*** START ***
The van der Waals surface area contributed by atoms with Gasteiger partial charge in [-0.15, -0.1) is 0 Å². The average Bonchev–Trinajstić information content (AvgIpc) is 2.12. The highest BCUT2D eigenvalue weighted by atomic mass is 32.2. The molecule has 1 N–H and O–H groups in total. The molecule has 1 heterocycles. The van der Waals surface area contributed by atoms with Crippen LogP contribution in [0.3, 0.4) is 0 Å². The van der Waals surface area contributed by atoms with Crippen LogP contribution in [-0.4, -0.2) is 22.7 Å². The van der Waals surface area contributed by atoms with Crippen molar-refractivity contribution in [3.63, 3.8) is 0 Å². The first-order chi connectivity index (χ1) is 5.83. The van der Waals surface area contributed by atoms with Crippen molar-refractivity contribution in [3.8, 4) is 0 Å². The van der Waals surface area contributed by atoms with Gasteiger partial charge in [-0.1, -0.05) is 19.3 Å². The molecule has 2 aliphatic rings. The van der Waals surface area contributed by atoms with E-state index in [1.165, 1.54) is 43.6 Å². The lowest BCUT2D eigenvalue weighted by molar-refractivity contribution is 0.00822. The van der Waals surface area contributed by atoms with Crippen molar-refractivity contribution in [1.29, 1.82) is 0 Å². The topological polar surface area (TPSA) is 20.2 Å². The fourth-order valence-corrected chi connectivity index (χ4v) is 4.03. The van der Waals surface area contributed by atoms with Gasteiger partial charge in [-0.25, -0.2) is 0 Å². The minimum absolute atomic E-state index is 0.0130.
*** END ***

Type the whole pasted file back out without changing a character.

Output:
The van der Waals surface area contributed by atoms with Gasteiger partial charge in [-0.15, -0.1) is 0 Å². The average Bonchev–Trinajstić information content (AvgIpc) is 2.12. The highest BCUT2D eigenvalue weighted by atomic mass is 32.2. The molecule has 1 N–H and O–H groups in total. The molecule has 1 heterocycles. The van der Waals surface area contributed by atoms with Crippen LogP contribution in [0.3, 0.4) is 0 Å². The van der Waals surface area contributed by atoms with Crippen LogP contribution in [-0.4, -0.2) is 22.7 Å². The van der Waals surface area contributed by atoms with Crippen molar-refractivity contribution in [3.63, 3.8) is 0 Å². The first-order chi connectivity index (χ1) is 5.83. The van der Waals surface area contributed by atoms with Crippen molar-refractivity contribution in [3.8, 4) is 0 Å². The van der Waals surface area contributed by atoms with Gasteiger partial charge in [-0.1, -0.05) is 19.3 Å². The molecule has 2 aliphatic rings. The van der Waals surface area contributed by atoms with E-state index in [1.165, 1.54) is 43.6 Å². The lowest BCUT2D eigenvalue weighted by molar-refractivity contribution is 0.00822. The van der Waals surface area contributed by atoms with Crippen molar-refractivity contribution in [1.29, 1.82) is 0 Å². The topological polar surface area (TPSA) is 20.2 Å². The fourth-order valence-corrected chi connectivity index (χ4v) is 4.03. The van der Waals surface area contributed by atoms with Gasteiger partial charge in [-0.25, -0.2) is 0 Å². The minimum absolute atomic E-state index is 0.0130.